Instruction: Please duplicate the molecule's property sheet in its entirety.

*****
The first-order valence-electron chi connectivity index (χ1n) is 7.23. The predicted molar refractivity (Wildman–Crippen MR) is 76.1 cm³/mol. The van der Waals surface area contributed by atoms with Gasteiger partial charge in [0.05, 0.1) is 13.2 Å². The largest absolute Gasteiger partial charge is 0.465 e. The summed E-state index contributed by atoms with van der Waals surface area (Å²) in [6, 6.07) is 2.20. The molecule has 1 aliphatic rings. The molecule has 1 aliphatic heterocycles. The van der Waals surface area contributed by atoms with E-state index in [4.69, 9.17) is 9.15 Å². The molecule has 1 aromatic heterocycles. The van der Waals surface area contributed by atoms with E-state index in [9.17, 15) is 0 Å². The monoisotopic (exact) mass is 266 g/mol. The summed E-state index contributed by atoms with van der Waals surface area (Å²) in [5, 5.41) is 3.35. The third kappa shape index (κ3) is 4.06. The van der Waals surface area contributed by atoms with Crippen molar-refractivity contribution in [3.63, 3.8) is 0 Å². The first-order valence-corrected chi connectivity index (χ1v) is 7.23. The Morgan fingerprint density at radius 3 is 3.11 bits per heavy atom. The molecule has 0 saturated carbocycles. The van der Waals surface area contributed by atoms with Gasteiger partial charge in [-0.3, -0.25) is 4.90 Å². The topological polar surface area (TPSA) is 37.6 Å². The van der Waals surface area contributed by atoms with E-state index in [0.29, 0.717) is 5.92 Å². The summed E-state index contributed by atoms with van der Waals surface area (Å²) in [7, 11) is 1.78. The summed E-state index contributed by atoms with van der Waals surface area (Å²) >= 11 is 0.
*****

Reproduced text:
The first-order valence-electron chi connectivity index (χ1n) is 7.23. The predicted molar refractivity (Wildman–Crippen MR) is 76.1 cm³/mol. The van der Waals surface area contributed by atoms with Gasteiger partial charge in [0.05, 0.1) is 13.2 Å². The largest absolute Gasteiger partial charge is 0.465 e. The summed E-state index contributed by atoms with van der Waals surface area (Å²) in [6, 6.07) is 2.20. The molecule has 1 aliphatic rings. The molecule has 1 aliphatic heterocycles. The van der Waals surface area contributed by atoms with E-state index in [4.69, 9.17) is 9.15 Å². The molecule has 1 aromatic heterocycles. The van der Waals surface area contributed by atoms with E-state index in [9.17, 15) is 0 Å². The monoisotopic (exact) mass is 266 g/mol. The summed E-state index contributed by atoms with van der Waals surface area (Å²) in [5, 5.41) is 3.35. The third kappa shape index (κ3) is 4.06. The van der Waals surface area contributed by atoms with Crippen molar-refractivity contribution in [3.63, 3.8) is 0 Å². The first-order valence-corrected chi connectivity index (χ1v) is 7.23. The Morgan fingerprint density at radius 3 is 3.11 bits per heavy atom. The molecule has 0 saturated carbocycles. The van der Waals surface area contributed by atoms with Gasteiger partial charge in [-0.3, -0.25) is 4.90 Å². The topological polar surface area (TPSA) is 37.6 Å². The van der Waals surface area contributed by atoms with E-state index in [0.29, 0.717) is 5.92 Å². The summed E-state index contributed by atoms with van der Waals surface area (Å²) in [7, 11) is 1.78. The summed E-state index contributed by atoms with van der Waals surface area (Å²) >= 11 is 0.